En EspaŅol

Q. Who is Mr. Smarty Plants?

A: There are those who suspect Wildflower Center volunteers are the culpable and capable culprits. Yet, others think staff members play some, albeit small, role. You can torture us with your plant questions, but we will never reveal the Green Guru's secret identity.

Help us grow by giving to the Plant Database Fund or by becoming a member

Did you know you can access the Native Plant Information Network with your web-enabled smartphone?


Ask Mr. Smarty Plants

Ask Mr. Smarty Plants is a free service provided by the staff and volunteers at the Lady Bird Johnson Wildflower Center.

Search Smarty Plants
See a list of all Smarty Plants questions
Can't find the answer in our existing FAQs, submit a question to Mr. Smarty Plants.
Need help with plant identification, visit the plant identification page.
rate this answer
1 rating

Sunday - March 26, 2006

From: Cortlandt Manor, NY
Region: Northeast
Topic: Herbs/Forbs, Shrubs
Title: Native plants suitable for rock garden in New York
Answered by: Nan Hampton


I'd like to start a rock garden. The area is very rocky, the soil is shallow and it's partially shaded. I'd like mostly perennials that flower from spring to fall. I hope to make some purchases from the Native Plant Center Sale at Westchester Community College on 4/29. What are your suggestions? Thanks.


Here is a list of perennial plants native to New York that are suitable for a rock garden:

Smooth rock cress (Arabis laevigata)
Lyre-leaved rock cress (Arabis lyrata), can be biennial or perennial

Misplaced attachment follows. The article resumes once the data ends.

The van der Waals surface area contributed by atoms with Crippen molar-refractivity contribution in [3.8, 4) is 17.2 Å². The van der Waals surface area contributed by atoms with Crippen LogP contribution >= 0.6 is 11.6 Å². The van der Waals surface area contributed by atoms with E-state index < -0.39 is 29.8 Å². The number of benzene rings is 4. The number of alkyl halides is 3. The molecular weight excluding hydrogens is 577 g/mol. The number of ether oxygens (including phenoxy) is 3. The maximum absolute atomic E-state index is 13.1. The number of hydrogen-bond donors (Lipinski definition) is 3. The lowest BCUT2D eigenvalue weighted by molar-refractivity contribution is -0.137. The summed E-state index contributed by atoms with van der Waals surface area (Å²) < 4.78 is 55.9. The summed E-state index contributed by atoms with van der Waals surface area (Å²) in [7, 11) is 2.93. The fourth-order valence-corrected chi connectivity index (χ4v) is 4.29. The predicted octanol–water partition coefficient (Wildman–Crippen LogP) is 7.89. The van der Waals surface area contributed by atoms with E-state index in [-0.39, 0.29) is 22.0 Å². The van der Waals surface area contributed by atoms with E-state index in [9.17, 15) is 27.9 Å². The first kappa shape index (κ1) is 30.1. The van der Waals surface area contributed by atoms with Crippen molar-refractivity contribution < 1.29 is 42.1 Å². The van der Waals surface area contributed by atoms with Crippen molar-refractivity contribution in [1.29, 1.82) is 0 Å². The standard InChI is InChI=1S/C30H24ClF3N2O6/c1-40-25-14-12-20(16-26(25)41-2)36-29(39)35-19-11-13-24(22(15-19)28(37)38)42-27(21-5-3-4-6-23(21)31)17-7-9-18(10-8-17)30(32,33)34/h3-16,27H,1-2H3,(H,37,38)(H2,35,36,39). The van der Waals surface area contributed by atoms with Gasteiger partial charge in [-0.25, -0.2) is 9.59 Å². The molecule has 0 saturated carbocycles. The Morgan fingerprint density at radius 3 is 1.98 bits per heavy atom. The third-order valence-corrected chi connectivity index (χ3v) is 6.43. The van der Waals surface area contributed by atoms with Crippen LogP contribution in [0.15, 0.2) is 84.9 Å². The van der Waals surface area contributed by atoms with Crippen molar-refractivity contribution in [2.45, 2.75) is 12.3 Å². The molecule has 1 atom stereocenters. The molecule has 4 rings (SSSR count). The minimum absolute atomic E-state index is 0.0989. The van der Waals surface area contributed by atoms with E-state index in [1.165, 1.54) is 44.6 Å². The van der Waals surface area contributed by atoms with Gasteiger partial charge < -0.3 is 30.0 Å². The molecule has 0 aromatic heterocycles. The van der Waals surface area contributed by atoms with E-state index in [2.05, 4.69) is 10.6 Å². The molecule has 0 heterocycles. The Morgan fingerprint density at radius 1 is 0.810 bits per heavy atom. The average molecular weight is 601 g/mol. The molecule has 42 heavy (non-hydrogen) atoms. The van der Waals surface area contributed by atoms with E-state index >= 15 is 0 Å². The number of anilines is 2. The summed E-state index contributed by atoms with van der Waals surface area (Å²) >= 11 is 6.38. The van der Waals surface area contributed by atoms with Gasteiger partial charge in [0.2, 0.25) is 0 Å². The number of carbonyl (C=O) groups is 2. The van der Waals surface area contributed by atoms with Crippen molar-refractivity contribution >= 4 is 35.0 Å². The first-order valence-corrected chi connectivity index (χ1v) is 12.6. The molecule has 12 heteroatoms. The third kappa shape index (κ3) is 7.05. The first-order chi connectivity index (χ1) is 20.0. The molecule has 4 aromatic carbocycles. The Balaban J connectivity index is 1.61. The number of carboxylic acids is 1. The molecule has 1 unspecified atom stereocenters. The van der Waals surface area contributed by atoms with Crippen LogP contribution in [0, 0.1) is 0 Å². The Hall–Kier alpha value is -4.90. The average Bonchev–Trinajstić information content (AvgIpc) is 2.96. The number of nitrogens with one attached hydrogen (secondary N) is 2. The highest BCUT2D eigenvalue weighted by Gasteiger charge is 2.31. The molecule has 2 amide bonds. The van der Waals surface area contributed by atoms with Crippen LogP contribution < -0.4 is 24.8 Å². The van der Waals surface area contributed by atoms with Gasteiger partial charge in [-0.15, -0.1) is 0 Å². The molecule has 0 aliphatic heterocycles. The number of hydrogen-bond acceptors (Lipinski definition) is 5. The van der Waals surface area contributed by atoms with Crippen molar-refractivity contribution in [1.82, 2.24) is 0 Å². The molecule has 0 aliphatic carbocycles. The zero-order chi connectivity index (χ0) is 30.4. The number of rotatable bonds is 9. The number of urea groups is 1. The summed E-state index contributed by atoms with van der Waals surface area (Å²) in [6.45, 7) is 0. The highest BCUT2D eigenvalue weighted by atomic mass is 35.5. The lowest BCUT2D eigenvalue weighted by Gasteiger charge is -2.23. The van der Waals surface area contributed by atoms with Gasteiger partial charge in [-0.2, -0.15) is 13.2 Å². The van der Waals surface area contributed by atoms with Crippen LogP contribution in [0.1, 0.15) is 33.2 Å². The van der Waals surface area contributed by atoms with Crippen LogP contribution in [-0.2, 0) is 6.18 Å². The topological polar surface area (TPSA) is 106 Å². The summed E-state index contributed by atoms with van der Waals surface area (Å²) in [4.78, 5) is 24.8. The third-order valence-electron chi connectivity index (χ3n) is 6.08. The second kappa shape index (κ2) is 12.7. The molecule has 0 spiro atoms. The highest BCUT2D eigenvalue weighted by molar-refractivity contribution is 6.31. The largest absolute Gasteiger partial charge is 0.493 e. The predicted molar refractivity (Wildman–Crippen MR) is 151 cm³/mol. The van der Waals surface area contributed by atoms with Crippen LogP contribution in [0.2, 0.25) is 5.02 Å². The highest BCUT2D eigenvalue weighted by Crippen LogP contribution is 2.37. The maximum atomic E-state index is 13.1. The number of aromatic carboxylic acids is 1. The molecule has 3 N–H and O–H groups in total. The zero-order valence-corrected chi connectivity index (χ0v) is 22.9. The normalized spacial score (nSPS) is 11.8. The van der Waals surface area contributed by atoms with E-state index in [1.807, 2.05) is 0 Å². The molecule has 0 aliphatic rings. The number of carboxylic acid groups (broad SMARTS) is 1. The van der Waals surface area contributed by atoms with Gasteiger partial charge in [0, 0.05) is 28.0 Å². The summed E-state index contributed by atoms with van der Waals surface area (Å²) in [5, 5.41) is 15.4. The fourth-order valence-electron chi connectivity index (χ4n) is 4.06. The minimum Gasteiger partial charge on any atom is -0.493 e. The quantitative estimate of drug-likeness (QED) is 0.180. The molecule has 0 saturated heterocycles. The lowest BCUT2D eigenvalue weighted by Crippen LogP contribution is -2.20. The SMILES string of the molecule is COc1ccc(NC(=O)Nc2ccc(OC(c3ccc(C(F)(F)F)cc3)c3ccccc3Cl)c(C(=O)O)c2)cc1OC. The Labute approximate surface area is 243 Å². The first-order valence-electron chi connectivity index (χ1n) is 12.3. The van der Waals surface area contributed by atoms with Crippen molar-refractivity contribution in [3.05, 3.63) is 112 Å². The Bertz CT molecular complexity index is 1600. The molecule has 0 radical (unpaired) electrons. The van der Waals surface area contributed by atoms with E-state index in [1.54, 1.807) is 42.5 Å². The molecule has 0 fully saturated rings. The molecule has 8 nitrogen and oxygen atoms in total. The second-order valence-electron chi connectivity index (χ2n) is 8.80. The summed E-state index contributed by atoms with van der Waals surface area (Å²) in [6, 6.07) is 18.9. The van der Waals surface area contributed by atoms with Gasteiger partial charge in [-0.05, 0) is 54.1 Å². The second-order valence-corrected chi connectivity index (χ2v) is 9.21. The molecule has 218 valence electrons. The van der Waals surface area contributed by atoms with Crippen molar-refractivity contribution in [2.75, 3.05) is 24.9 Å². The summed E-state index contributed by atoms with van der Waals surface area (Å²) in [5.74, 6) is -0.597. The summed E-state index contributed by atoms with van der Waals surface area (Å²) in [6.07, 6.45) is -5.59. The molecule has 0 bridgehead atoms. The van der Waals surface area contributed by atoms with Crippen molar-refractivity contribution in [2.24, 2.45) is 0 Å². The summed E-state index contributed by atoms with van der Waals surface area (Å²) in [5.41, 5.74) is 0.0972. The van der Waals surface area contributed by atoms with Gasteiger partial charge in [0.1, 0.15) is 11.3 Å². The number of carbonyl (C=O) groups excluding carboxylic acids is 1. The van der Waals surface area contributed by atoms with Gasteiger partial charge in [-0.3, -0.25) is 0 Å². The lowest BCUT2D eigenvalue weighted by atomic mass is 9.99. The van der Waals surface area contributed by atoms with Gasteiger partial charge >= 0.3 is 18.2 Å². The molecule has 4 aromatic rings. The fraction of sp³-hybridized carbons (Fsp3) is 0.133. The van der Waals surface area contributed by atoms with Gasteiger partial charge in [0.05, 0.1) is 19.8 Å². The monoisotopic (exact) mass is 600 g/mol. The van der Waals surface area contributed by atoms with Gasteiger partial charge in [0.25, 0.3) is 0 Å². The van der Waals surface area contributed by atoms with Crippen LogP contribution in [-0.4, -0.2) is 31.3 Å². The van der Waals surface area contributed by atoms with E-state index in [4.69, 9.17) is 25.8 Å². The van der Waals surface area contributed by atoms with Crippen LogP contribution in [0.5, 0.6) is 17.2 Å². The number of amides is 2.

Tower mustard (Arabis glabra) can be annual, biennial, or perennial
Red bearberry or kinnikinnik (Arctostaphylos uva-ursi)
Harebell (Campanula rotundifolia)
American alumroot (Heuchera americana)
Bluets (Houstonia caerulea)
Bay forget-me-not (Myosotis laxa) or Spring forget-me-not (Myosotis verna)
Moss phlox (Phlox subulata)
Dwarf cinquefoil (Potentilla canadensis) or Common cinquefoil (Potentilla simplex)
Three-toothed cinquefoil or Shrubby-fivefingers (Sibbaldiopsis tridentata Synonym = Potentilla tridentata)
Early saxifrage (Saxifraga virginiensis)
Soapwort (Saponaria officinalis)
Common speedwell (Veronica officinalis)
Selfheal (Prunella vulgaris)
Woodland stonecrop (Sedum ternatum)

It appears that Westchester Community College Native Plant Center will offer some of these in their April sale. You can visit our National Suppliers Directory to find other resources for native plants in your area.

The The North American Rock Garden Society has instructions on constructing a rock garden and links to related subjects.


More Shrubs Questions

What hydrangeas can be grown in Austin?
June 02, 2011 - I was told that oak leaf hydrangea was the only hydrangea variety that could be successfully grown in Austin TX. My oakleaf hydrangea is doing great and I would like to plant other varieties. Can you...
view the full question and answer

Roses or other flowering plants for Coleman, Texas
March 10, 2009 - I want to plant native roses at a country home in Coleman Co., southern exposure, with well water, drip system,but ,hot, dry & windy! I know the Mutabilis does well in Austin, but, is it suitable for...
view the full question and answer

Esperanza turning brown in McGregor TX
May 05, 2010 - Why are my Esperanza turning brown?
view the full question and answer

Cenizos browning in Houston
October 01, 2011 - After this horrible drought, I am committed to xeriscaping with native Texas plants. The few hibiscus that survived have been transplanted into pots and are thriving. I bid the tiny boxwoods a fond fa...
view the full question and answer

Scarifying seeds of evergreen sumacs from Lockhart TX
May 19, 2013 - Dear Smarty Plants, We would like to grow our own evergreen sumacs. Consulting Nokes book, How to Grow Native Plants on page 310, it says to scarify fresh uncleaned seeds for 30-45 minutes. On page...
view the full question and answer

Support the Wildflower Center by Donating Online or Becoming a Member today.
© 2015 Lady Bird Johnson Wildflower Center